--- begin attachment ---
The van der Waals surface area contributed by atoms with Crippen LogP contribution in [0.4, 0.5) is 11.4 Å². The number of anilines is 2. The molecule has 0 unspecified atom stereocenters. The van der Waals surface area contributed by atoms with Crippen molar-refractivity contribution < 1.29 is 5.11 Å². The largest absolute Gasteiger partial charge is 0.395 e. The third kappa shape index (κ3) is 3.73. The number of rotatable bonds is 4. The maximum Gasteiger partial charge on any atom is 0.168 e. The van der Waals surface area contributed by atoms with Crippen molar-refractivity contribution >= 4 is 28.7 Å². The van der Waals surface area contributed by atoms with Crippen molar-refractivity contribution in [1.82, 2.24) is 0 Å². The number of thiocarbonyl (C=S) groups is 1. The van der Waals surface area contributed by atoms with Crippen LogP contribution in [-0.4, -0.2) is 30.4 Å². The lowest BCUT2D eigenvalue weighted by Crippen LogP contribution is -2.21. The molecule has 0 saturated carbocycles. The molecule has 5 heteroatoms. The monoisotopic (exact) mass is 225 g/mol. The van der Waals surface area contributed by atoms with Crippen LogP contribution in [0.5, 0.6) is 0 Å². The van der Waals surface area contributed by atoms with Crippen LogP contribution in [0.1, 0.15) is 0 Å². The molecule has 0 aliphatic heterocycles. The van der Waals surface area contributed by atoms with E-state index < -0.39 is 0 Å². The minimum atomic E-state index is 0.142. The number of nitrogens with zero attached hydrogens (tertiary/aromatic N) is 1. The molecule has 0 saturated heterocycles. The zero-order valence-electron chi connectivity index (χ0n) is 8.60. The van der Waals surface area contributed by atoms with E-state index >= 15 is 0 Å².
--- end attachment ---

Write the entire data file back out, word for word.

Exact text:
The van der Waals surface area contributed by atoms with Crippen LogP contribution in [0.4, 0.5) is 11.4 Å². The number of anilines is 2. The molecule has 0 unspecified atom stereocenters. The van der Waals surface area contributed by atoms with Crippen molar-refractivity contribution < 1.29 is 5.11 Å². The largest absolute Gasteiger partial charge is 0.395 e. The third kappa shape index (κ3) is 3.73. The number of rotatable bonds is 4. The maximum Gasteiger partial charge on any atom is 0.168 e. The van der Waals surface area contributed by atoms with Crippen molar-refractivity contribution >= 4 is 28.7 Å². The van der Waals surface area contributed by atoms with Crippen molar-refractivity contribution in [1.82, 2.24) is 0 Å². The number of thiocarbonyl (C=S) groups is 1. The van der Waals surface area contributed by atoms with Crippen LogP contribution in [-0.4, -0.2) is 30.4 Å². The lowest BCUT2D eigenvalue weighted by Crippen LogP contribution is -2.21. The molecule has 0 saturated carbocycles. The molecule has 5 heteroatoms. The monoisotopic (exact) mass is 225 g/mol. The van der Waals surface area contributed by atoms with Crippen LogP contribution in [0.5, 0.6) is 0 Å². The van der Waals surface area contributed by atoms with Crippen LogP contribution in [0.1, 0.15) is 0 Å². The molecule has 0 aliphatic heterocycles. The van der Waals surface area contributed by atoms with E-state index < -0.39 is 0 Å². The minimum atomic E-state index is 0.142. The number of nitrogens with zero attached hydrogens (tertiary/aromatic N) is 1. The molecule has 0 saturated heterocycles. The zero-order valence-electron chi connectivity index (χ0n) is 8.60. The van der Waals surface area contributed by atoms with E-state index >= 15 is 0 Å².